Remote monitoring devices and telemedicine have been on the rise in recent years, an industry trend that saw exponential growth during the COVID-19 pandemic.
As restrictions ease and in-person doctor visits become safer, many patients will return to in-office visits. However, according to GlobalData analysis, the global market value for remote patient monitoring is projected to surpass $645m by 2025 – representing an 18% increase since 2020. Additionally, the total value of deals related to virtual care was worth $57 billion in 2021, indicating a year-over-year increase of 137%.
Whilst the pandemic had a significant impact on the growth of this market, an ageing global population was already contributing to demand. In fact, the World Health Organisation states that between 2015 and 2050, the proportion of the world’s population over 60 years will nearly double from 12% to 22%.
Older patients and patients with reduced mobility will greatly benefit from remote monitoring and telemedicine, in addition to the convenience that it provides to those with a busy schedule or living in secluded areas. Moreover, the benefits of remote patient monitoring extend beyond replacing check-ups, as these devices enable continuous health monitoring that could save numerous lives.
Devices such as continuous glucose monitors (CGM) or oximeters (which can either provide continuous monitoring or spot-checking) are part of an expanding range of monitors and sensors that were initially developed for clinical settings but have now been modified so that they can be used by individuals for use in the outside world. A breakthrough benefit of continuous monitoring of this kind is the potential for preventative medical intervention, as problems can be detected immediately.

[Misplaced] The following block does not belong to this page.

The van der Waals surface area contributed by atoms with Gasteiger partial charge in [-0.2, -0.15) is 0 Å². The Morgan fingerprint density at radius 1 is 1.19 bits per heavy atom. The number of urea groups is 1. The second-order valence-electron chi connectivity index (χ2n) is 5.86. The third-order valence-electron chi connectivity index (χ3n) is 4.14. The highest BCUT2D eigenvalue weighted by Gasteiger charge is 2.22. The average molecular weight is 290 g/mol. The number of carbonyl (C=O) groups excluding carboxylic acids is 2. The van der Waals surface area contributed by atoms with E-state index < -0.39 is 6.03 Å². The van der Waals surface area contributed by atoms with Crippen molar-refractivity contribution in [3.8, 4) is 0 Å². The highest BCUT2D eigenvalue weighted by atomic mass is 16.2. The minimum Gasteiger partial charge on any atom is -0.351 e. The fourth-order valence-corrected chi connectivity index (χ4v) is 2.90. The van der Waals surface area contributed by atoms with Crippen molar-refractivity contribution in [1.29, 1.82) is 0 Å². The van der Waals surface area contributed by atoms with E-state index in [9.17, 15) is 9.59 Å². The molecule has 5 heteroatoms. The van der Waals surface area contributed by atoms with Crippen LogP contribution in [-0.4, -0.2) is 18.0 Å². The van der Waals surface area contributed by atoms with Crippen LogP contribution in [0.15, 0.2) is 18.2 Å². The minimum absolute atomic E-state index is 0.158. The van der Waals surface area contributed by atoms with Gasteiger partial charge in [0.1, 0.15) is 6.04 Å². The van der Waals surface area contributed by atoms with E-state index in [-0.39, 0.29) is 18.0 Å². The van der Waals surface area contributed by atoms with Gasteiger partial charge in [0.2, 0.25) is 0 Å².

In an interview about Exera® branded sensor medical wire and its role in medical devices, Alleima’s Gary Davies explains how the industry is tackling preventative medicine devices that manage heart failure before it gets to an acute stage.
“The wire is inserted in your cardiovascular system and there’s an antenna that’s attached to this sensor,” Davies explains. “The whole system provides a continuous output of blood flow and pressure, which would give the physician an indication that you’re starting on the early stages of heart failure and exactly where the problem areas are. They then start you on a remedial path long before you can ever be considered acute.”
Gene Kleinschmit, senior product manager for Alleima expanded on this in his interview with Medical Device Network: “The remotely monitored device that we help to manufacture in the largest volume is the continuous glucose monitors for people with diabetes. It can be set up so that others can monitor that same person’s glucose, so if a parent wants to monitor their child while they’re in school, they can get readings from the device throughout the day. There are also devices for monitoring people with heart issues, where the device is put near the heart and monitors heart rate.”
In the whitepaper below developed with Alleima, formerly Sandvik Medical Technologies, you can find out more about sensors and remote monitoring in the healthcare industry. Discover more, from the growing advancements in oximeters and CGMs, to GlobalData surveys exploring patient attitudes towards telemedicine, as well as insight from Dr. Cacie McDorman, Process Engineering Manager at Alleima, about the future of sensor wires.